Free State Does Math on Broadband Investment

Filing suggests multiplier needed to calculate wider economic hit from Title II

One of the hot-button issues in the debate over the impact of Title II regulations on broadband is their effect on investment.

ISPs argue that billions of dollars in investment have been foregone due to the regulatory overhang of Title II common-carrier rules, including the threat of rate regulation, either before the fact (ex ante) or after (ex post).

Free-market think tank the Free State Foundation is in the former camp and suggests the damage may be even greater than the numbers indicate.

As part of FCC chair Ajit Pai's proposal to roll back Title II and review net-neutrality regs, the agency is proposing to use a "multiplier" to calculate the amount, if any, of lost investment from Title II, beyond the immediate investment to the total impact of that lost investment, say on construction workers not getting paid because of buildouts not being built out -- something like counting the number of other dominoes that fall rather than just counting the first one.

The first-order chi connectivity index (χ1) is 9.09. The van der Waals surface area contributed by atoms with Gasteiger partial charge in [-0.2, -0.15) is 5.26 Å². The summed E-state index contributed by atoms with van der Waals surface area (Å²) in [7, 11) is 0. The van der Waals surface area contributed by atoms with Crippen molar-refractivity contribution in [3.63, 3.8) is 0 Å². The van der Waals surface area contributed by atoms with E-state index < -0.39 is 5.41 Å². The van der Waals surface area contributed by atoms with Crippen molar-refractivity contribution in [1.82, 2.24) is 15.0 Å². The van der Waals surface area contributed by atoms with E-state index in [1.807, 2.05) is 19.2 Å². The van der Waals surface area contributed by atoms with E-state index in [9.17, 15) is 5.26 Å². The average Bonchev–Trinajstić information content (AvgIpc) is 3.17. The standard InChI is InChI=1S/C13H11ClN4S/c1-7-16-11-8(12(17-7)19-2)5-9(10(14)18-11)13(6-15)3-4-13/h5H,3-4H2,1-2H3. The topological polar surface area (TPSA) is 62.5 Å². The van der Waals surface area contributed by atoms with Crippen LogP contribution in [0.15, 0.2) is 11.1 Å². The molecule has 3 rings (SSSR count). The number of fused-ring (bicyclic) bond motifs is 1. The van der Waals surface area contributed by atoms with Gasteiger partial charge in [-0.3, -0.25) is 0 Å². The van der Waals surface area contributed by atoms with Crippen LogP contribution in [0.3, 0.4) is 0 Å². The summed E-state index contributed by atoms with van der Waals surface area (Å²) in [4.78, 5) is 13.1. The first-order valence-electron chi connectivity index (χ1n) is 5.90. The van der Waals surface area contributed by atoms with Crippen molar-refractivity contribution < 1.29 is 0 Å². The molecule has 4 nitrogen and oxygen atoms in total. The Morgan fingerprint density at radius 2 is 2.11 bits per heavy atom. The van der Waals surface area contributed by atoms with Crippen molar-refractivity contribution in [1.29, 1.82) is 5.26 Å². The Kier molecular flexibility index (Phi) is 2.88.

The Free State Foundation, in comments to the FCC, submitted an assessment of such a cost-benefit analysis by senior fellow Theodore Bolema that suggested it would be reasonable to multiply lost investment assessments by between 1.25 and 1.75, which would mean Free State's own estimate of a $5.6 billion reduction in what would have been invested between 2015 and 2016 were Title II not in place would translate to more like between $7 billion and $9.8 billion.

"If the current investment trend were to continue," said Free State president Randolph May in the FCC submission, "the negative economic impact resulting from the Open Internet Order regulatory regime will only become greater over time.”